babadook_1Year: 2014
Director: Jennifer Kent
Writer(s): Jennifer Kent
Region of Origin: Australia
Aspect Ratio: 2.35:1
Rating: Unrated
Digital, Color, 93 mins

Synopsis: A single mother, plagued by a past trauma, battles with her son’s fear of a monster lurking in the house, but soon discovers a sinister presence all around her. (Source)

The Babadook, written and directed by Jennifer Kent is the real deal. Horror films are a dime a dozen these days, but none of them have the depth or nuance to transcend beyond cheap scares – this film does. Though it toys with tropes and ideas we’ve seen before, Kent transforms the familiar into a dark fairy tale that comes from a very personal and intimate place. As a result, the film terrifies long after it ends, using the heartbreaking relationship between a mother and her son to illustrate the crippling nature of grief, as well as the courage to carry on when it seems impossible. With such psychological subtext behind an already tense premise, The Babadook hits us where it counts, looking deep into the darkness of the human soul.

The film follows Amelia, a widowed single mother and her son Samuel after the tragic death of her husband. You can immediately sense that there’s an unspoken strain to their relationship even though they seem to love each other very much. While Amelia makes ends meet as an orderly, Sam is convinced that there’s a monster trying to separate him and his mother – he’s gone as far as creating makeshift weapons and traps for the “imaginary” entity. Things get even stranger when Sam finds a pop-up book named Mister Babadook, and promptly asks his mother to read it to him one night before bed. The book teaches them of a supernatural creature that inserts itself into someone’s life and torments them until its true nature is uncovered. With good reason, both Amelia and Sam are traumatized by the book’s contents and try to forget it. But the more they deny him, the stronger Mister Babadook gets. What follows is a true fight for survival, one in which mother and son find out how much they really need each other.

What really separates the film from its peers is the way it finds horror in the ideas behind its scares. Kent understands that what frightens us are not fleeting moments of shock or empty jolts, but the underlying context behind each frightening encounter. There are three main things going on in the film: what is really wrong with Amelia (why is she always so distraught and unable to look her son in the eyes), who or what are Sam’s imaginary friends and what really is the Babadook? These three mysteries are more inextricable than you can imagine, and Kent refreshingly presents them in a way that makes as much sense emotionally as it does logically. Because of that, the film pays off in a highly cathartic and touching way, taking us through deep despair while giving us a satisfying ending that isn’t a cop out – it feels like a full story, something that most horror films seem to have a hard time finding these days.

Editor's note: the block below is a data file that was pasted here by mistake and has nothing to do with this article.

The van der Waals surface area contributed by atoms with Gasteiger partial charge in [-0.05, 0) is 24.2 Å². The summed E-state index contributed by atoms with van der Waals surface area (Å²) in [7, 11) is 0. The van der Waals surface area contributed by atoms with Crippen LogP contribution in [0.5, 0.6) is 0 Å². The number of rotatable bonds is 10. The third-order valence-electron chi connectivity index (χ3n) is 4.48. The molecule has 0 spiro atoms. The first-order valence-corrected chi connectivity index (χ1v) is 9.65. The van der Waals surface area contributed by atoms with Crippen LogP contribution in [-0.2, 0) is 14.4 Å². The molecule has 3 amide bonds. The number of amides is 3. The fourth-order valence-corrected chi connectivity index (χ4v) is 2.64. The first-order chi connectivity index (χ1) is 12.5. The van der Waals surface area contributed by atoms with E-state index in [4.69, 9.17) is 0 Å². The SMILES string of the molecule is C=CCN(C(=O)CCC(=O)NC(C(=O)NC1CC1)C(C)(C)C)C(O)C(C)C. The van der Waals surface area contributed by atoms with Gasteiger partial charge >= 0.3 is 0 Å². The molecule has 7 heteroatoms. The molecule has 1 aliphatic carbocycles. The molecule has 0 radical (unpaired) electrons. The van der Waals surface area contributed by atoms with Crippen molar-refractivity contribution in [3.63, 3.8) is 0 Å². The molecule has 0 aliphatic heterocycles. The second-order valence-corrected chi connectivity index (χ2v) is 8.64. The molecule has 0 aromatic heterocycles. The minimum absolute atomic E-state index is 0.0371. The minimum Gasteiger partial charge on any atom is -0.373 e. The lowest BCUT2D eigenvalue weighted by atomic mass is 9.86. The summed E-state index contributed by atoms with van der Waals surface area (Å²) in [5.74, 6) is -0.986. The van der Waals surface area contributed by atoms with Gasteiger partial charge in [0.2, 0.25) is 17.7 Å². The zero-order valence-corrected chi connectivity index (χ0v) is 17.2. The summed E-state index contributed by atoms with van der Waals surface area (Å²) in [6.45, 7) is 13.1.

babadook_3In addition to Kent’s smart story is equally impressive execution, including stunning control over atmosphere and visual flourish. From the Babadook’s vaudevillian aesthetic to his practical, stop-motion execution, the film captures us with trance-like precision and nightmarish abandon. It at times feels like the best parts of a funhouse, while still contrasting understated moments of dread with mounting tension and unpredictable release. I love the almost Calligarian aesthetic as well, which includes a smart use of shadows, negative space and monochromatic interiors to create a slowly oppressive environment for the characters and our mindset. It’s here where we realize that Kent wastes nothing in the frame to get her story across, and it makes for a wholly immersive experience.

Since the film is above all a character study, it benefits from the beautiful performances of Essie Davis’ Amelia and Noah Wiseman’s Samuel. As Amelia, Essie wears her tortured existence well portraying a mother who wants what’s best for her son, even if there’s something that prevents her from fully committing to him. As Amelia searches for a way to reciprocate her son’s unconditional bond, we notice how nuanced and layered Essie’s performance is, full of gentle nurture and a few turns you may not see coming. While kids in horror films are pretty much hit and miss (mostly miss), Noah’s Sam is incredible. He will steal your heart in the film’s first few minutes and brings a genuine kind of purity to the role as his character does whatever he can to save his mother. Finally, a kid character who isn’t annoying or reduced to stereotypes!

A film like this could’ve easily been a nihilistic mess, but Jennifer Kent finds a way to turn tragedy and trauma into something meaningful and poetic. She’s given us a fresh perspective on the genre, showing us that monsters that creep in the night are nothing without a brilliant conceit. In the end, Kent’s film is a reflection of our deep seated fears, ones that touch on loneliness, grief and inferiority, which are ultimately contrasted with love and hope. The Babadook signifies the arrival of a strong cinematic voice, and the birth of a boogeyman for the ages.

Crome Rating: 5/5